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Plastics maker Indorama commits $1.5 billion to recycling

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Plastics maker Indorama commits $1.5 billion to recycling

By Chayut Setboonsarng

 

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FILE PHOTO: Aloke Lohia, CEO of Indorama Ventures, talks during a Reuters interview at a hotel at Bangkok, Thailand, February 27, 2019. REUTERS/Soe Zeya Tun

 

BANGKOK (Reuters) - Thai chemicals company Indorama Ventures (IVL.BK) has committed $1.5 billion (£1.24 billion) of investment in recycling as consumers become more aware of the environmental impact of single-use plastic and regulators push for more recycling, it said on Wednesday.

 

Indorama’s main business is the production of PET resin, a polymer used to make plastic bottles and fibres used in products such as seat belts and tyres.

 

In the 12 months to June 30 the company produced nearly 5,000 kilotons of PET.

 

“We are investing $1 billion in recycling over the next five years,” Chief Executive Aloke Lohia told Reuters on Wednesday, adding that investment would include greenfield and brownfield mergers and acquisitions focusing on bottle-to-bottle recycling.

 

Indorama has 11 recycling sites around the world, including plants in Thailand, Mexico and France, and aims to step up its green credentials in response to new regulation being rolled out by governments as well as changing expectations from customers.

 

In March the European Commission announced a target to incorporate 25% of recycled plastic in PET bottles by 2025, with a targeted 90% collection rate.

 

After 2023 Indorama plans to invest an additional $500 million by 2025 to help its customers to achieve the 25% target, Lohia added.

 

Indian-born Lohia started Indorama in Thailand in 1994 with about 200 employees. The company has since grown to employ 18,000 people across 31 countries.

 

“There is infrastructure in the world to recycle PET. The problem lies in the collection,” he said.

 

Consultancy Wood Mackenzie Chemicals estimates that the collection rate for PET beverage bottles in the European Union was about 58% in 2017.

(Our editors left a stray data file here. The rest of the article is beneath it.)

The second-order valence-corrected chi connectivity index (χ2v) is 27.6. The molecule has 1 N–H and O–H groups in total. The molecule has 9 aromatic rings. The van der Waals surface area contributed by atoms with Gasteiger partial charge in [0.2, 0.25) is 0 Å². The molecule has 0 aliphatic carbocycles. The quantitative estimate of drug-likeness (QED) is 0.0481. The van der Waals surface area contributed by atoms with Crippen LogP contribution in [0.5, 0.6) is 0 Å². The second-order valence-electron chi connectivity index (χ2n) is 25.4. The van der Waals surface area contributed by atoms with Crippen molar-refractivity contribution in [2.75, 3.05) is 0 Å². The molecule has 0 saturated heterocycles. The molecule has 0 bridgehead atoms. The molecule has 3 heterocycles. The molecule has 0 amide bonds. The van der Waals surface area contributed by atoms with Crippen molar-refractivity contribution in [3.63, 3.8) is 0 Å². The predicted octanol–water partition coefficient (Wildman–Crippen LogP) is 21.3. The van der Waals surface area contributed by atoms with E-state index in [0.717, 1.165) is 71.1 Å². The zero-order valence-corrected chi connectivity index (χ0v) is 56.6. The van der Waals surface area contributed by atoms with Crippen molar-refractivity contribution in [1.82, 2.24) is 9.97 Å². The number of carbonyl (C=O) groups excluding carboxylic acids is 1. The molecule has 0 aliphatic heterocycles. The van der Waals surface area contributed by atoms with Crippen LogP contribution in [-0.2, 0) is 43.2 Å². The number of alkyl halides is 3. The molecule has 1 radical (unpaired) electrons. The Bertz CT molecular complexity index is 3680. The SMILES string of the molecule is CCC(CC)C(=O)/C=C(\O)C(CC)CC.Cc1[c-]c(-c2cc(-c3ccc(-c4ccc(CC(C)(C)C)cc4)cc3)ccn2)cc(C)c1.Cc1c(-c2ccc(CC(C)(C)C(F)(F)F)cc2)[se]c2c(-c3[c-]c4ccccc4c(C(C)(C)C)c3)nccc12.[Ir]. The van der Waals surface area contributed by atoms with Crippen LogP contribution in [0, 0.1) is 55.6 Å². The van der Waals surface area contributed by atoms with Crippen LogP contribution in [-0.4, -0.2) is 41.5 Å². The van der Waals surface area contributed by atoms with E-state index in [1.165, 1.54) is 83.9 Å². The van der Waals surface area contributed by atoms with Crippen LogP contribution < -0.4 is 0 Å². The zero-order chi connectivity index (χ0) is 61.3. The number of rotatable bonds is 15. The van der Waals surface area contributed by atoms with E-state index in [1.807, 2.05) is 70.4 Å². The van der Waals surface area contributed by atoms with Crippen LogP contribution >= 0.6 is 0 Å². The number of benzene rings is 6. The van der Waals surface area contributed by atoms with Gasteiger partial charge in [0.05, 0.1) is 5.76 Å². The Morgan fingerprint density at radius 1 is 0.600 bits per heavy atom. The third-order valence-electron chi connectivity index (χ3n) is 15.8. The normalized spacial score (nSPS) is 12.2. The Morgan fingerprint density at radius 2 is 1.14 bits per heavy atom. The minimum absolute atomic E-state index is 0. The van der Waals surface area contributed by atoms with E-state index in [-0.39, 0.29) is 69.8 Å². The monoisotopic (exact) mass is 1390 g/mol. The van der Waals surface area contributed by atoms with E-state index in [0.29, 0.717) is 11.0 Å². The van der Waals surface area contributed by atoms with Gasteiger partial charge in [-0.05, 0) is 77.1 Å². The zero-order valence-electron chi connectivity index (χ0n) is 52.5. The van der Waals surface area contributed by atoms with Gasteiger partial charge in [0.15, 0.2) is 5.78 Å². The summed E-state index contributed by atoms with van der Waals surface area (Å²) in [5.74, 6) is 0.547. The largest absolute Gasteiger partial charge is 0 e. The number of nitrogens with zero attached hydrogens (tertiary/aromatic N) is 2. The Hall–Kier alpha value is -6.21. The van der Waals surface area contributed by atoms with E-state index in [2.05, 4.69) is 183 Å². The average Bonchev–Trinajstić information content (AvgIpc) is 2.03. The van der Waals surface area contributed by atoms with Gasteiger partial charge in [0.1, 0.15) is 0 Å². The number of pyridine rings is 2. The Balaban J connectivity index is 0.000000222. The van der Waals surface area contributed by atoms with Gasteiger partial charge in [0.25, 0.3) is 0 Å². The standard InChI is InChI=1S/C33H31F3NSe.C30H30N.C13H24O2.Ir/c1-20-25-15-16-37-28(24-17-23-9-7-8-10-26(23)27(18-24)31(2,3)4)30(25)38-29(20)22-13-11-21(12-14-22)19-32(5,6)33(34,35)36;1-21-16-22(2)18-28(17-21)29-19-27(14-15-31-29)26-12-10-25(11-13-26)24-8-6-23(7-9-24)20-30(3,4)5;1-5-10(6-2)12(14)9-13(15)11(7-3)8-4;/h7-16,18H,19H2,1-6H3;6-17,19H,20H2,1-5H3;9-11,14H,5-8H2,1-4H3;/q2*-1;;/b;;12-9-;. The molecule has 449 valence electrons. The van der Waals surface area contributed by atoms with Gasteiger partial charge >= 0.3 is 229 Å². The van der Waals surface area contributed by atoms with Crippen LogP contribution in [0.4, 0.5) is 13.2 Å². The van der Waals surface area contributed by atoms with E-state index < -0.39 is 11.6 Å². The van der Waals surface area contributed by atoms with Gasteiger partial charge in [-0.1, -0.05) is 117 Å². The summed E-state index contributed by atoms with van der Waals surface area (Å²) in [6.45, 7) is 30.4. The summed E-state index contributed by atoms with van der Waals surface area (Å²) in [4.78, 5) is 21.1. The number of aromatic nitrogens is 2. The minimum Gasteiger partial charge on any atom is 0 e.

About 40 percent of Indorama’s revenue is from North America and about 30 percent from Europe.

 

Indorama, which counts Coca-Cola (KO.N), PepsiCo (PEP.O) and Nestle (NESN.S) among its customers, said it is working with brand owners and governments to allow more bottle-to-bottle recycling.

 

The acquisitive company still has $2.5 billion of uncommitted capital for new projects in its other businesses, including olefin, fibres and feedstocks, Lohia said.

 

Indorama this month bought Huntsman Corp’s (HUN.N) chemical intermediates businesses in Australia, India and the U.S. state of Texas for about $2.1 billion, beefing up its midstream operations.

 

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-- © Copyright Reuters 2019-08-21

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12 hours ago, snoop1130 said:

“There is infrastructure in the world to recycle PET. The problem lies in the collection,” he said.

Until waste management especially in Thailand is taken seriously no amount of "recycling infrastructure" is going to help anything.

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1 hour ago, hotchilli said:

Until waste management especially in Thailand is taken seriously no amount of "recycling infrastructure" is going to help anything.

that will be up to the governments initiative, but recycling center is pretty big business in Thailand because there are not much competition.

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I do wish the BMA would separate waste and send to recyclers. Most of it gets thrown on a dump. I know plastic bottles are separated but they are pretty much the only thing that is separated.

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That is good news!  Now how about he send a 6 wheel truck around to my place and pick up all the recyclable stuff I don't want any more.  😜

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15 minutes ago, Purdey said:

I do wish the BMA would separate waste and send to recyclers. Most of it gets thrown on a dump. I know plastic bottles are separated but they are pretty much the only thing that is separated.

We separate our plastic bottles and metal cans give them to a neighbor when they get enough they take it to a recycling place. If we had trash pick up I wouldn't have to burn the rest of the trash

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On 8/21/2019 at 8:38 PM, snoop1130 said:

Thai chemicals company Indorama Ventures (IVL.BK) has committed $1.5 billion (£1.24 billion) of investment in recycling

A chemical and plastic company dedicated to the environment. Pull the other one!

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